Preliminary results from both studies were presented to the Future of European Prevention among MSM (FEMP) conference in Stockholm last week.
While the term ‘homophobia’ is probably better known than ‘homonegativity’, a number of researchers prefer the latter as it does not suggest that negative attitudes to homosexuality and homosexuals are fundamentally driven by fear. Public expressions of homonegativity may include discriminatory laws, personal rejection by family and friends, violent attacks in public spaces, disapproval from religious authorities and hostile newspaper articles.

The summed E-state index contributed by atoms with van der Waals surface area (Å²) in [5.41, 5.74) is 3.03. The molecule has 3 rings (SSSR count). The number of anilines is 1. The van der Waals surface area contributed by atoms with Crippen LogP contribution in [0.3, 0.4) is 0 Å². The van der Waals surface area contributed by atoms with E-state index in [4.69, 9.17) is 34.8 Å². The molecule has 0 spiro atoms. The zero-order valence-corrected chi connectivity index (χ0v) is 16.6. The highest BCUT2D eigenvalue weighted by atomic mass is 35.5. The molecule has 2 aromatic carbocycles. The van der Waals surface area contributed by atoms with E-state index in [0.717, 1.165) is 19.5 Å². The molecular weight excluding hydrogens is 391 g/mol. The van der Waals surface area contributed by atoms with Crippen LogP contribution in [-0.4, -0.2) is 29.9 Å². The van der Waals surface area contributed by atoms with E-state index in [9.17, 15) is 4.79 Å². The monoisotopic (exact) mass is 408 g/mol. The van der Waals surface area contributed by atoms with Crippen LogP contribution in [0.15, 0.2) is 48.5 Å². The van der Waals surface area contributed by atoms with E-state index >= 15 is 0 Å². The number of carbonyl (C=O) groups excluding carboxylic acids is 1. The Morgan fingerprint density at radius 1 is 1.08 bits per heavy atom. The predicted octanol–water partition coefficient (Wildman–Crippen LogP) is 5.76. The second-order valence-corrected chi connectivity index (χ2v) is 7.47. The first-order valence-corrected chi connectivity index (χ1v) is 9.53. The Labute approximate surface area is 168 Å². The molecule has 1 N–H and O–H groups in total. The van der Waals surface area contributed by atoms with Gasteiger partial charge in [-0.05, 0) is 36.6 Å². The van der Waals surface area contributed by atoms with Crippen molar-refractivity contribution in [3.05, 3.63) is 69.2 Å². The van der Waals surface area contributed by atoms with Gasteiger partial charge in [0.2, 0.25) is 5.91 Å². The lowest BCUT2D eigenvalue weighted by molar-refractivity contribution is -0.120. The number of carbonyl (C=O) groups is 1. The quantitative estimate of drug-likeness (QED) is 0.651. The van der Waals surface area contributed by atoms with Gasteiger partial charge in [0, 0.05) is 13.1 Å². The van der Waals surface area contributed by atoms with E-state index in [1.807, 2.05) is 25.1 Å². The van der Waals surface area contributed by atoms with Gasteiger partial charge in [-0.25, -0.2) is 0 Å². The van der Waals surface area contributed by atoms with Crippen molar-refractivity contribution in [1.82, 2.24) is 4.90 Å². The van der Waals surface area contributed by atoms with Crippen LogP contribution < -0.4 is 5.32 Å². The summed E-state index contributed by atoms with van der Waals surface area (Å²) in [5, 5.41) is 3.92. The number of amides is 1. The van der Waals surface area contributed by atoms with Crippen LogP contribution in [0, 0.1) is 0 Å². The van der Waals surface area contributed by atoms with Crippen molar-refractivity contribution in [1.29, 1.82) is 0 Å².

When gay, bisexual and other men who have sex with men have negative or ambivalent feelings about their own sexuality, this is termed ‘internalised homonegativity’. It has been defined as “the gay person’s direction of negative social attitudes toward the self, leading to a devaluation of the self and poor self-regard”.
While it may seem obvious that negative social environments can create negative psychological states, the link between social factors at a country level and men’s internalised homonegativity has not been clearly demonstrated before.